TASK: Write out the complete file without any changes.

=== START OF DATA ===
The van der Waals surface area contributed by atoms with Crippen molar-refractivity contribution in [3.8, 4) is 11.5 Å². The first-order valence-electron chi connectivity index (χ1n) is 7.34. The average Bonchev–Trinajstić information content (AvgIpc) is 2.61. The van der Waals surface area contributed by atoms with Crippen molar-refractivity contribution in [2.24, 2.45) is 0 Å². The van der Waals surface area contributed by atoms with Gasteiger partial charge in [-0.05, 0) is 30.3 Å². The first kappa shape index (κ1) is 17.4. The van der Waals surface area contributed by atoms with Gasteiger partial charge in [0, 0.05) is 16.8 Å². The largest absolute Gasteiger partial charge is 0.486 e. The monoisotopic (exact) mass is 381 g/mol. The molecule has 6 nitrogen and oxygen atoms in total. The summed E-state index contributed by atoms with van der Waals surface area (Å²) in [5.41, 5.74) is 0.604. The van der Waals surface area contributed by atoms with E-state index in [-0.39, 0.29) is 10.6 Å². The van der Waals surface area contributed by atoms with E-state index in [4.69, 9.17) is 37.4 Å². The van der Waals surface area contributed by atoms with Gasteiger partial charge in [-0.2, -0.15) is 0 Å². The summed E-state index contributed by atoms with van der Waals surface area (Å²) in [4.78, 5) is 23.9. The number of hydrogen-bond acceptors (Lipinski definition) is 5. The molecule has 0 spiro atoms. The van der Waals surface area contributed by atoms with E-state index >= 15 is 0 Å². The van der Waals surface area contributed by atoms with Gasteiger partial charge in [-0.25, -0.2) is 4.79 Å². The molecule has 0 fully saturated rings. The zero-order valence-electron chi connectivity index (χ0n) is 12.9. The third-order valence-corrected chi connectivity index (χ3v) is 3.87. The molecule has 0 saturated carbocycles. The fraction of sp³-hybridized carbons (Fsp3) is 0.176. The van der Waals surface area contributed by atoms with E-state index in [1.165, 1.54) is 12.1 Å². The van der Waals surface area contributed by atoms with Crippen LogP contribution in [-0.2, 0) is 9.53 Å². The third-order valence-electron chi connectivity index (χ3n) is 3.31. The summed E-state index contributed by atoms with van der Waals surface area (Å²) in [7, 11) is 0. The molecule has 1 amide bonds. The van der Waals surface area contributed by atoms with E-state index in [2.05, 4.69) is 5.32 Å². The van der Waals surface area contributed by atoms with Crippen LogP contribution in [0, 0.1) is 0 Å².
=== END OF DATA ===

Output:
The van der Waals surface area contributed by atoms with Crippen molar-refractivity contribution in [3.8, 4) is 11.5 Å². The first-order valence-electron chi connectivity index (χ1n) is 7.34. The average Bonchev–Trinajstić information content (AvgIpc) is 2.61. The van der Waals surface area contributed by atoms with Crippen molar-refractivity contribution in [2.24, 2.45) is 0 Å². The van der Waals surface area contributed by atoms with Gasteiger partial charge in [-0.05, 0) is 30.3 Å². The first kappa shape index (κ1) is 17.4. The van der Waals surface area contributed by atoms with Gasteiger partial charge in [0, 0.05) is 16.8 Å². The largest absolute Gasteiger partial charge is 0.486 e. The monoisotopic (exact) mass is 381 g/mol. The molecule has 6 nitrogen and oxygen atoms in total. The summed E-state index contributed by atoms with van der Waals surface area (Å²) in [5.41, 5.74) is 0.604. The van der Waals surface area contributed by atoms with E-state index in [-0.39, 0.29) is 10.6 Å². The van der Waals surface area contributed by atoms with E-state index in [4.69, 9.17) is 37.4 Å². The van der Waals surface area contributed by atoms with Gasteiger partial charge in [-0.2, -0.15) is 0 Å². The summed E-state index contributed by atoms with van der Waals surface area (Å²) in [4.78, 5) is 23.9. The number of hydrogen-bond acceptors (Lipinski definition) is 5. The molecule has 0 spiro atoms. The van der Waals surface area contributed by atoms with E-state index >= 15 is 0 Å². The van der Waals surface area contributed by atoms with Gasteiger partial charge in [-0.25, -0.2) is 4.79 Å². The molecule has 0 fully saturated rings. The zero-order valence-electron chi connectivity index (χ0n) is 12.9. The third-order valence-corrected chi connectivity index (χ3v) is 3.87. The molecule has 0 saturated carbocycles. The fraction of sp³-hybridized carbons (Fsp3) is 0.176. The van der Waals surface area contributed by atoms with E-state index in [1.165, 1.54) is 12.1 Å². The van der Waals surface area contributed by atoms with Crippen LogP contribution in [-0.2, 0) is 9.53 Å². The third-order valence-electron chi connectivity index (χ3n) is 3.31. The summed E-state index contributed by atoms with van der Waals surface area (Å²) in [7, 11) is 0. The molecule has 1 amide bonds. The van der Waals surface area contributed by atoms with E-state index in [2.05, 4.69) is 5.32 Å². The van der Waals surface area contributed by atoms with Crippen LogP contribution in [0, 0.1) is 0 Å².